Mental health and illness is often a subject people avoid talking about, and is one that comes with a stigma. According to a Centers for Disease Control study, "57% of adults without mental health symptoms believed that people are caring and sympathetic to persons with mental illness, and only 25% of adults with mental health symptoms believed that people are caring and sympathetic to persons with mental illness."
In order to try and combat the stigma, a variety of community organizations and agencies teamed up to create the first ever "Tucson Palooza."
"If someone has a broken leg, you don't see that hidden," event coordinator Pamela Wagner said. "But as soon as you start talking about mental health and mental illnesses, 'oh, we don't talk about that.' It's not cool to talk about, and that's what we're trying to change."
Wagner is a member of Camp Wellness, one of the many organizations there to help educate the community about mental health and illness. One of their main goals is to make it a topic more people feel comfortable talking about.
Sam Nagy agreed, and stressed the importance of reducing the stigma surrounding the topic. It's a territory he has a lot of experience with.
"At one point I was incarcerated, dealing with mental illness: drug addiction, alcoholism," he said. "I was diagnosed with Bipolar Disorder. Later, it was upgraded to Schizoaffective Disorder, and I've been taking medications for 17 years."
One of the things that helped him turn life around was the ability to be open about his mental health illness. He, too, thinks that many people are still scared to talk about it -- it's awkward, uncomfortable.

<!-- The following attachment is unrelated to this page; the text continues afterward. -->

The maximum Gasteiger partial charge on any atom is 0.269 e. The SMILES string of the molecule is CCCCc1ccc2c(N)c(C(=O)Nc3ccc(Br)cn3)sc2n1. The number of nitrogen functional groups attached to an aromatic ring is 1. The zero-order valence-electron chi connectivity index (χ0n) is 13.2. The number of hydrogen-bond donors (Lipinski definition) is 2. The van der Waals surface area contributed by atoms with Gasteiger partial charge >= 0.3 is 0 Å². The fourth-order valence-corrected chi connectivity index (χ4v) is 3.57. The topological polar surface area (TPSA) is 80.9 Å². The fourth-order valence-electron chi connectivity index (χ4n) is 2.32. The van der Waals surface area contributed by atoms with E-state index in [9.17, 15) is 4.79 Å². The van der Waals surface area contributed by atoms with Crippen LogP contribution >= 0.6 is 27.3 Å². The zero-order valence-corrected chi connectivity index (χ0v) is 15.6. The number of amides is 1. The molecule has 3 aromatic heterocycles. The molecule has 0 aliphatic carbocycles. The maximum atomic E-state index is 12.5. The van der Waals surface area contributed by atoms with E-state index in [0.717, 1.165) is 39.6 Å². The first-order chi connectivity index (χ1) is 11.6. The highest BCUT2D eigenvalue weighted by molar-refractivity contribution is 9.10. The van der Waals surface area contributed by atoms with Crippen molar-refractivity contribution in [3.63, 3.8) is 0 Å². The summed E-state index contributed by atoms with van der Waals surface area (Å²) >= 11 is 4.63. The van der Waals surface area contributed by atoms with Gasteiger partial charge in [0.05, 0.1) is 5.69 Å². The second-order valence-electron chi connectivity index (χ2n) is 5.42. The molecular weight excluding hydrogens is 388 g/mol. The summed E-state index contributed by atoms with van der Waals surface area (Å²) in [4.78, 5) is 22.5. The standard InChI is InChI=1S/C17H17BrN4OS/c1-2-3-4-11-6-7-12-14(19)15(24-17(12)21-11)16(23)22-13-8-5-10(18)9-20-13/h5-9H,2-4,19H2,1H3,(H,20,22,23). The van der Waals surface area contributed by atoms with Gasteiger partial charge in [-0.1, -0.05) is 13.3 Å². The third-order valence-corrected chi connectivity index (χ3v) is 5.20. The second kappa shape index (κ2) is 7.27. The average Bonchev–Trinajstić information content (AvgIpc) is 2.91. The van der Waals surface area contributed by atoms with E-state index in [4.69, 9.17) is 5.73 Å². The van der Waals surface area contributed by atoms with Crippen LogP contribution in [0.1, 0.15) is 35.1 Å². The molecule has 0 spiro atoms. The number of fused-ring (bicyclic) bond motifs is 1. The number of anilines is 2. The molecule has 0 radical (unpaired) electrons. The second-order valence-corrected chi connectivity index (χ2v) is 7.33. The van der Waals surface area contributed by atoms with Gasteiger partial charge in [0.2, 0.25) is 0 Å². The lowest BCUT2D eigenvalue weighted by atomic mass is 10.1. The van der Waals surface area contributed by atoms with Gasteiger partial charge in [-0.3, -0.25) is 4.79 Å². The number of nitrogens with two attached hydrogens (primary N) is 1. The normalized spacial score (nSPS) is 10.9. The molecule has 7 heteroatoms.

"It's been shunned, it's been kind of, on the backburner," Nagy said. "People don't really want to talk about it. But I think talking about it really brings it into the light. And then, people can address what's going on."
Wagner and Nagy say everyone -- family, friends, the community, the person affected, can benefit from being open about discussing mental health problems.
"If you don't talk about it, you can't fix it, you can't make it better," Wagner said. "You can't support people going through it."
By opening up about his mental illness, Nagy said he was able to get the help he needed to turn his life around.
"I was able to find the right services," he said."If I don't know that I have a flat tire on my vehicle and I go to drive around the City of Tucson and someone says 'hey, you've got a flat tire.' Then okay, now I can fix my flat tire."
The resources on hand at the first annual Tucson Palooza, there to do just that. They included behavioral health agencies, healthcare facilities in the area, and many organizations that specialize in different areas. Some of those included the La Frontera Center, Cenpatico Integrated Care, Camp Wellness, and Hope Incorporated.
By knowing the resources are available and by talking about the mental health ailments, Nagy thinks there's a path forward for people struggling with mental health problems.
"It doesn't have to be in the dark anymore," he said. "We can live our life, and progress forward."